The price of an electric motor depends on many factors. Raw materials that make up a motor are essentially copper, aluminum, cast iron and steel, which also includes electrical sheet. Labor and energy costs are incurred in the country of manufacture, and transportation to Central Europe is usually by sea or rail. The various costs are incurred in different currencies, so exchange rates are also relevant for the final price.
Raw materials market remains turbulent
Prices for industrial metals, measured in dollars per ton, are now below their peaks in spring 2022, but compared to 2020, the price is still very high. In U.S. currency, copper is about 20% more expensive, aluminum about 40%. For us in Europe, prices have risen more, but the euro has lost more than 15% of its purchasing power against the dollar over the same period.
The price of electric sheet metal is unpredictable. They are stamped from steel, which must meet certain electrical properties. Higher efficiency of the motor needs higher quality of steel, therefore there is no price for it on the stock exchange. There is only a price for pig iron, but it says nothing about steel. If production stops in steel mills, pig iron becomes cheaper and steel more expensive. There are repeated production stoppages in steel mills, especially in the important production countries of Ukraine and China. For example, on Aug. 17, 2022, the Shanghai Metals Market platform reported the closure of nearly 20 steel mills in western China because energy is being rationed.
Labor and energy costs are gaining importance
Labor costs are a factor that could often be ignored in the past. Workers have earned more each year, but productivity has also increased, for example, through automation. But pandemic-related work stoppages, skills shortages and rising housing costs now exist around the world. Labor costs have risen particularly sharply in China and the Czech Republic; MOLL-MOTOR sources many engines from both countries.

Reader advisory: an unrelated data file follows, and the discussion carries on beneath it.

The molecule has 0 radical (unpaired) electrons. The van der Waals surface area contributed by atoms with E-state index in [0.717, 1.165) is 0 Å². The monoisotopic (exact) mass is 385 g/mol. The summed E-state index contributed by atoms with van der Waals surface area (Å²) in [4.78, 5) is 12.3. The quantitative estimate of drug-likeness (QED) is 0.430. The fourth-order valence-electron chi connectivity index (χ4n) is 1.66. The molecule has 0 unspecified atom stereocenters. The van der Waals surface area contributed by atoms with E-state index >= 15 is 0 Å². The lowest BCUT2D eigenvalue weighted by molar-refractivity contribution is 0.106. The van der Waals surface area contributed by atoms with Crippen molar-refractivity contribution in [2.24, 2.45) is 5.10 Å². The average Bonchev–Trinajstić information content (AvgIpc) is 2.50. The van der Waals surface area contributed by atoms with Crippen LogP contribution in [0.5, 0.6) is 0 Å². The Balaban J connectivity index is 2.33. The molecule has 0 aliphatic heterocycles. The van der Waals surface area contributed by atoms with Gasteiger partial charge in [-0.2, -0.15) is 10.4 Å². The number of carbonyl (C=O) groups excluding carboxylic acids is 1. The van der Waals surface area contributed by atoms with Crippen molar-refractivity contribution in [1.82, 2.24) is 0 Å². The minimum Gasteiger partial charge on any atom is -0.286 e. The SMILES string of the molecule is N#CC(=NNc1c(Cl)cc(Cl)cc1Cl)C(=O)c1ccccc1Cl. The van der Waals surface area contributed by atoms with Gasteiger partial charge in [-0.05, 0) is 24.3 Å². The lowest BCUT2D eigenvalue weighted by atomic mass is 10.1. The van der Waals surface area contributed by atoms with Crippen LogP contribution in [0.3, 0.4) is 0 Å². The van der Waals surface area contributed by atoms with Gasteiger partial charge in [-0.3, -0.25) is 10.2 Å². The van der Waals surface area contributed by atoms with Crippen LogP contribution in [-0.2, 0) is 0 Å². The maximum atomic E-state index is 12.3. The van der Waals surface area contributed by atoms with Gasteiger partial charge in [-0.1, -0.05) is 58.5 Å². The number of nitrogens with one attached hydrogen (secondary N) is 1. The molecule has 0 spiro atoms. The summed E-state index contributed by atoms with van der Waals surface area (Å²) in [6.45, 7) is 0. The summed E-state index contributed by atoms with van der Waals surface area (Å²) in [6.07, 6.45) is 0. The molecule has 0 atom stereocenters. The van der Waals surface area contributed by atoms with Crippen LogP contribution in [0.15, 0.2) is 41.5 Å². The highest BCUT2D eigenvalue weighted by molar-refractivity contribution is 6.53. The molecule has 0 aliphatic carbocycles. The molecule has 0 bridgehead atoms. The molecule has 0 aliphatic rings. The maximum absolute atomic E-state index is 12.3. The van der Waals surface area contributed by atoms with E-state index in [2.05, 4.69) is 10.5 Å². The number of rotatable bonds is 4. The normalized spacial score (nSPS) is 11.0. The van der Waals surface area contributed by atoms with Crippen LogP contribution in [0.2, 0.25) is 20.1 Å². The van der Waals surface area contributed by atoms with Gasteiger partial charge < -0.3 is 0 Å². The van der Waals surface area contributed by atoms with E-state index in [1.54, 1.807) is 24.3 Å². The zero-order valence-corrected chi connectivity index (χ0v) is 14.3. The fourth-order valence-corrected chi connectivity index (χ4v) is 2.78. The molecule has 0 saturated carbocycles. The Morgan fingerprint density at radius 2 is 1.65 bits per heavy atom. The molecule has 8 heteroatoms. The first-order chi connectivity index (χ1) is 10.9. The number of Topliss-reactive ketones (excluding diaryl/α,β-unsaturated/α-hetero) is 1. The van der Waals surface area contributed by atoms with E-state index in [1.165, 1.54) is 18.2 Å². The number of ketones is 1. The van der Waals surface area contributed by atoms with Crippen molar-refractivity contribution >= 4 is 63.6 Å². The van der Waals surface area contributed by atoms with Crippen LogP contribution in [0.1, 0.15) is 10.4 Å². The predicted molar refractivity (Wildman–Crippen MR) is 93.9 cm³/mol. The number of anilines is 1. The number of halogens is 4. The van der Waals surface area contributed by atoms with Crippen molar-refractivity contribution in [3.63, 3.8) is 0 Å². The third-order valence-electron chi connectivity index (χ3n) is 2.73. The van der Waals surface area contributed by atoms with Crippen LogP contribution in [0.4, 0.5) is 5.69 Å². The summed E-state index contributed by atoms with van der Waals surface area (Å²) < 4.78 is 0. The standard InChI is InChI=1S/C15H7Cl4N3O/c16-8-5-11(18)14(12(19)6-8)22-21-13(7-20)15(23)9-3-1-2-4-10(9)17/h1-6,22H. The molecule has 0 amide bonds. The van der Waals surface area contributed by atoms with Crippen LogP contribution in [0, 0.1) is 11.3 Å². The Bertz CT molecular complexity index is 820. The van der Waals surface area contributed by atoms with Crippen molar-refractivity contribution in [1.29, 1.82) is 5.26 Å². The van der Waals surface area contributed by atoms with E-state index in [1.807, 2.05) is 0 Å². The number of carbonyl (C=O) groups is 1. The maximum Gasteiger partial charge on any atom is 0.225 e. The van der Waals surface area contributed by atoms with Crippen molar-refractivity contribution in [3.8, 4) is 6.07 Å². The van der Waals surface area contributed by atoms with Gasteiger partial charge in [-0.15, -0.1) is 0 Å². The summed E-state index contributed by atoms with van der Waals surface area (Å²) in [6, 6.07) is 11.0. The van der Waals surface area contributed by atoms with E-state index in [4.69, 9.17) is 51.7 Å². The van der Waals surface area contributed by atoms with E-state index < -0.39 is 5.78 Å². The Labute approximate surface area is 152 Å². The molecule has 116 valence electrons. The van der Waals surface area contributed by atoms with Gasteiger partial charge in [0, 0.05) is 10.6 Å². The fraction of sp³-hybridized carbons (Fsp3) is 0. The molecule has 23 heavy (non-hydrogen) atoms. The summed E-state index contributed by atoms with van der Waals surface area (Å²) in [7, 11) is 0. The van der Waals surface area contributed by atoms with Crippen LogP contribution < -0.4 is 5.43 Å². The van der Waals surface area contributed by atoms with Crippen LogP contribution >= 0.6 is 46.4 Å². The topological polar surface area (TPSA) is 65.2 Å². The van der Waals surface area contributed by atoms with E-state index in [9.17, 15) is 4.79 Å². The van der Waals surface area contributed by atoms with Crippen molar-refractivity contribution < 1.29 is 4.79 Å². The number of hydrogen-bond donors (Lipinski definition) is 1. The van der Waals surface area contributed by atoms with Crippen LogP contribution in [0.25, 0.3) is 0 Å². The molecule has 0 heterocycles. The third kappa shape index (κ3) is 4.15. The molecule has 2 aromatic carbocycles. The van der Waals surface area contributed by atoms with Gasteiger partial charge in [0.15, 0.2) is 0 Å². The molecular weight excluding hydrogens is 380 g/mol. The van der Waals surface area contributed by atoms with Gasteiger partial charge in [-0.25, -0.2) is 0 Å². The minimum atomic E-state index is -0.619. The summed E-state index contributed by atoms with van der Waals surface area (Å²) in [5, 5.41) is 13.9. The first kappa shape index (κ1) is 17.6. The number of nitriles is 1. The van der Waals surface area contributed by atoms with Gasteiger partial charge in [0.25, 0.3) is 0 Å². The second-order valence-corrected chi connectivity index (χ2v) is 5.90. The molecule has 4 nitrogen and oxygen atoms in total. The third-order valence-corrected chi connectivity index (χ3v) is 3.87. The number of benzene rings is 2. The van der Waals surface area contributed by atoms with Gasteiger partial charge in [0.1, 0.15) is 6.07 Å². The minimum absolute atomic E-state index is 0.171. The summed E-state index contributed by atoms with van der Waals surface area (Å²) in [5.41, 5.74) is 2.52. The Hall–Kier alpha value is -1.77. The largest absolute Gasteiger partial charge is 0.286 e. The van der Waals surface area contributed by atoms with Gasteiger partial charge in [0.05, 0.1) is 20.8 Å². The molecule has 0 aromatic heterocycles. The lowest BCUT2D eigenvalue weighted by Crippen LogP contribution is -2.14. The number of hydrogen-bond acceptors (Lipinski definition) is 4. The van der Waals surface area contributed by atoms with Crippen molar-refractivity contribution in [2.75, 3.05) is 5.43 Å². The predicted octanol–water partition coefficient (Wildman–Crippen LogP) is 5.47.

Energy costs also used to receive little attention. Now they are rising many times over and manufacturers are charging us energy surcharges for orders that have already been confirmed. Unfortunately, we had to accept corresponding changes in the general terms and conditions, so these subsequent price increases are legally covered. In contrast, MOLL-MOTOR has decided to do without such passages in the GTC. We want to keep this basic decision as long as we can still cope with the price risk. Because our priority is reliable business relations with our customers. Sticking to confirmed prices is an important building block for this.
Chaos in the ports
Energy costs are one of the reasons why transport costs have remained at an extremely high level for months. In two years, the price to ship a 20-foot container from China to Hamburg has more than quintupled. In addition, supply chains are completely out of rhythm, with disruptions spreading across the globe and reinforcing each other. Weeks after port closures in China, many ships arrive in the North Sea at the same time. Ports try to work through the congestion quickly, but after several instances, overworked port staff go on strike and new congestion ensues. Currently, the average ship waiting time in Hamburg is 10-20 days, in extreme cases up to 34 days. Therefore, ships unload the goods in other ports where onward transportation is not ensured. Demurrage and transshipment costs have to be paid and freight forwarders unanimously refuse to assume this cost risk. Since all additional costs are passed on 100% to the customer, the true freight price is not known until the goods have arrived.
Maximum reliability at MOLL-MOTOR
In this difficult environment, we strive daily to offer our customers delivery reliability and price stability. Special thanks are due to our logistics staff for their commitment, with which they have already saved many situations. Fortunately, our contacts at customers, freight forwarders and suppliers also usually understand our situation. Strengthened by this stable network, we reliably supply the economy with electric motors, drive and automation technology even in times of crisis.